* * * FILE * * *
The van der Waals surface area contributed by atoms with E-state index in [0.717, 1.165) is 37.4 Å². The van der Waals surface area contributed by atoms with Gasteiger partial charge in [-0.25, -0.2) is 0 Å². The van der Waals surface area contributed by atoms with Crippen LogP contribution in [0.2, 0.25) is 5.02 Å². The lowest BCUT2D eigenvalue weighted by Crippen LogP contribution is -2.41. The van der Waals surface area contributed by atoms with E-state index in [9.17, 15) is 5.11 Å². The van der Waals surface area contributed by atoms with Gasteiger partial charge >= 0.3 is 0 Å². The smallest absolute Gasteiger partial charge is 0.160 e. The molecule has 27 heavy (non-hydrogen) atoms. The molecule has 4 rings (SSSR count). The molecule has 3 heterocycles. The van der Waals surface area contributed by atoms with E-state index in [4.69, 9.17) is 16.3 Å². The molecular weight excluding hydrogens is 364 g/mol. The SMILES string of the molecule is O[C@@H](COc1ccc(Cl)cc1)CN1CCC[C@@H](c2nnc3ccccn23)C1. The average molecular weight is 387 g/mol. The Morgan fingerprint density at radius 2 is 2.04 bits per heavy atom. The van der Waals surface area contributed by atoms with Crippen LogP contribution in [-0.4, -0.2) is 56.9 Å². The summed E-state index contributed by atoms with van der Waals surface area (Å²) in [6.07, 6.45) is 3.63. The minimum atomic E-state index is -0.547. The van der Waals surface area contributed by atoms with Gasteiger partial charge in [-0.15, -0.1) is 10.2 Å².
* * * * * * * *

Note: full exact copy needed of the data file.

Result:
The van der Waals surface area contributed by atoms with E-state index in [0.717, 1.165) is 37.4 Å². The van der Waals surface area contributed by atoms with Gasteiger partial charge in [-0.25, -0.2) is 0 Å². The van der Waals surface area contributed by atoms with Crippen LogP contribution in [0.2, 0.25) is 5.02 Å². The lowest BCUT2D eigenvalue weighted by Crippen LogP contribution is -2.41. The van der Waals surface area contributed by atoms with E-state index in [9.17, 15) is 5.11 Å². The van der Waals surface area contributed by atoms with Gasteiger partial charge >= 0.3 is 0 Å². The smallest absolute Gasteiger partial charge is 0.160 e. The molecule has 27 heavy (non-hydrogen) atoms. The molecule has 4 rings (SSSR count). The molecule has 3 heterocycles. The van der Waals surface area contributed by atoms with E-state index in [4.69, 9.17) is 16.3 Å². The molecular weight excluding hydrogens is 364 g/mol. The SMILES string of the molecule is O[C@@H](COc1ccc(Cl)cc1)CN1CCC[C@@H](c2nnc3ccccn23)C1. The average molecular weight is 387 g/mol. The Morgan fingerprint density at radius 2 is 2.04 bits per heavy atom. The van der Waals surface area contributed by atoms with Crippen LogP contribution in [-0.4, -0.2) is 56.9 Å². The summed E-state index contributed by atoms with van der Waals surface area (Å²) in [6.07, 6.45) is 3.63. The minimum atomic E-state index is -0.547. The van der Waals surface area contributed by atoms with Gasteiger partial charge in [-0.15, -0.1) is 10.2 Å².